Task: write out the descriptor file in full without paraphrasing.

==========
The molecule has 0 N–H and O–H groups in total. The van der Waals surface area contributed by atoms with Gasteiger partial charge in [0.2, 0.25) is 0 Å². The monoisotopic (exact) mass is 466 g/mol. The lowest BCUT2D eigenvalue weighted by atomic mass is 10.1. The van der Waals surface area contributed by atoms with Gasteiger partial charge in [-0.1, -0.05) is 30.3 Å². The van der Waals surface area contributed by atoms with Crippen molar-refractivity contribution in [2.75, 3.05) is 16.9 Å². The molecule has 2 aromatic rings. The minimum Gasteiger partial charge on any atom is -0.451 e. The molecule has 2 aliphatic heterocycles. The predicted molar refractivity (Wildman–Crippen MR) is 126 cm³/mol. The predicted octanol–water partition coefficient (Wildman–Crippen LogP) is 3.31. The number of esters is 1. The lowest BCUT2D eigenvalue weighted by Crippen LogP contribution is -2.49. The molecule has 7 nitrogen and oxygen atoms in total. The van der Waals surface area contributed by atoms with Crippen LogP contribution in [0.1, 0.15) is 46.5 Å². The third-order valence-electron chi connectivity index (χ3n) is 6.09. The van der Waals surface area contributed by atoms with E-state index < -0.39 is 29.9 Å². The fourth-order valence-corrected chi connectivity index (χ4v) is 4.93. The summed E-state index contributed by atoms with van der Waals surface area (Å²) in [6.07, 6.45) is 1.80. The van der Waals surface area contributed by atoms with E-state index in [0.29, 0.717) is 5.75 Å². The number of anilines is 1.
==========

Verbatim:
The molecule has 0 N–H and O–H groups in total. The van der Waals surface area contributed by atoms with Gasteiger partial charge in [0.2, 0.25) is 0 Å². The monoisotopic (exact) mass is 466 g/mol. The lowest BCUT2D eigenvalue weighted by atomic mass is 10.1. The van der Waals surface area contributed by atoms with Gasteiger partial charge in [-0.1, -0.05) is 30.3 Å². The van der Waals surface area contributed by atoms with Crippen molar-refractivity contribution in [2.75, 3.05) is 16.9 Å². The molecule has 2 aromatic rings. The minimum Gasteiger partial charge on any atom is -0.451 e. The molecule has 2 aliphatic heterocycles. The predicted molar refractivity (Wildman–Crippen MR) is 126 cm³/mol. The predicted octanol–water partition coefficient (Wildman–Crippen LogP) is 3.31. The number of esters is 1. The lowest BCUT2D eigenvalue weighted by Crippen LogP contribution is -2.49. The molecule has 7 nitrogen and oxygen atoms in total. The van der Waals surface area contributed by atoms with Crippen LogP contribution in [0.1, 0.15) is 46.5 Å². The third-order valence-electron chi connectivity index (χ3n) is 6.09. The van der Waals surface area contributed by atoms with E-state index < -0.39 is 29.9 Å². The fourth-order valence-corrected chi connectivity index (χ4v) is 4.93. The summed E-state index contributed by atoms with van der Waals surface area (Å²) in [6.07, 6.45) is 1.80. The van der Waals surface area contributed by atoms with E-state index in [0.29, 0.717) is 5.75 Å². The number of anilines is 1.